Boats are a lot of work to maintain, but the joy they can bring is enough to offset the cost for many people. Some of the most beautiful boats on the water have things go wrong that need repairing over time and for owners of classic wooden boats, the time spent on your boat may be a lot more than a modern craft.
The construction of a classic wooden boat is different than modern boats, and if the boat is out of the water for very long, the wood will start to dry, which opens the seams between the boards on the hull of the boat.
The shrinking wood is not abnormal, in fact it is pretty common and putting water on the hull will typically make the boards swell again and seal the gaps. If the gap does not seal when the boat is wet, you may have a leak to repair or seal.
The solution is to fill the gap with a natural fiber caulking. The material is driven into the gap with a mallet and chisel to fill the seam. Once the wood is wet again and the wood swells, the fiber will take up space in the seam and swell to form a tight seal. If you put in caulking, be sure to remove any old caulking first.
Mahogany or other highly sought after materials are typical for a classic craft. The wood can take a lot of abuse but to keep it looking great, be sure to keep the wood clean. Many special cleaners are on the market for wooden boats, but often warm water and mild soap is the best option.
Regular boat washing can remove some of the wax finish so you may need to reapply the finish after a good cleaning. If you are not sure what to use on the wood, check with the local marina or boat repair service for recommendations.
Whether your classic boat has an inboard or an outboard engine, you need to maintain the engine. Because the engines operate in water, the engine has more chance of getting water in the oil or fuel. Check the oil before every startup and if you see any evidence of water in the oil, do not run the boat until you change the oil.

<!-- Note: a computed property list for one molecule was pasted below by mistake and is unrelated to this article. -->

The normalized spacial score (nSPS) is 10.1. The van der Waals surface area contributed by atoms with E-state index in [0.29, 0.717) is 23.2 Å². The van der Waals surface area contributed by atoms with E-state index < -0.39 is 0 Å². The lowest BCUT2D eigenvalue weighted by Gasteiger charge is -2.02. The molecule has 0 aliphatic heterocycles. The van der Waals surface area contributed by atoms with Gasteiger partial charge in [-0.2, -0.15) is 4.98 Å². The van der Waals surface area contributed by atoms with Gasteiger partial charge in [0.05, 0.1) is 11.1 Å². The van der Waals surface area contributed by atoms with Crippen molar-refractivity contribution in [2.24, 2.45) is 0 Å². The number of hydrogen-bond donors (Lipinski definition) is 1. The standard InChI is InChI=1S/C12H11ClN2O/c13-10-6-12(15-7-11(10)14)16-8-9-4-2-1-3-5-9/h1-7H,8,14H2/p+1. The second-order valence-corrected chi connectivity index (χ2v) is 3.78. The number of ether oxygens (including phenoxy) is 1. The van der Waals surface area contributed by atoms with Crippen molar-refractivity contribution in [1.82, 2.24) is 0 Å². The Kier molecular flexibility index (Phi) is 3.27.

Water can get into the lower unit where the gear oil is as well. Because the gear oil is very heavy, the water is less likely to cause damage there in small amounts. A lower unit that has a large amount of oil in it can experience catastrophic bearing and gear failures.
If you do have a problem with the engine, transmission, or lower unit in your boat, take it to a shop that understands how to work on this type of boat. While the engine is not that much different from a modern boat, you need to protect the wood structure around it while working on it.
Engine work is typically done out of the water, which means you will need to tow the boat to the shop on a trailer. Be sure to use a trailer that fits the boats correctly, so it does not damage the boat. Cover the boat while you tow it so that road debris damages the finish.
Petzold’s Marine Center deals with repairs, custom canvas work, and mechanical repairs for many brands and types of boats. If you have an engine, transmission, or lower unit problem, give us a call to schedule a time to have one of our mechanics check out your boat.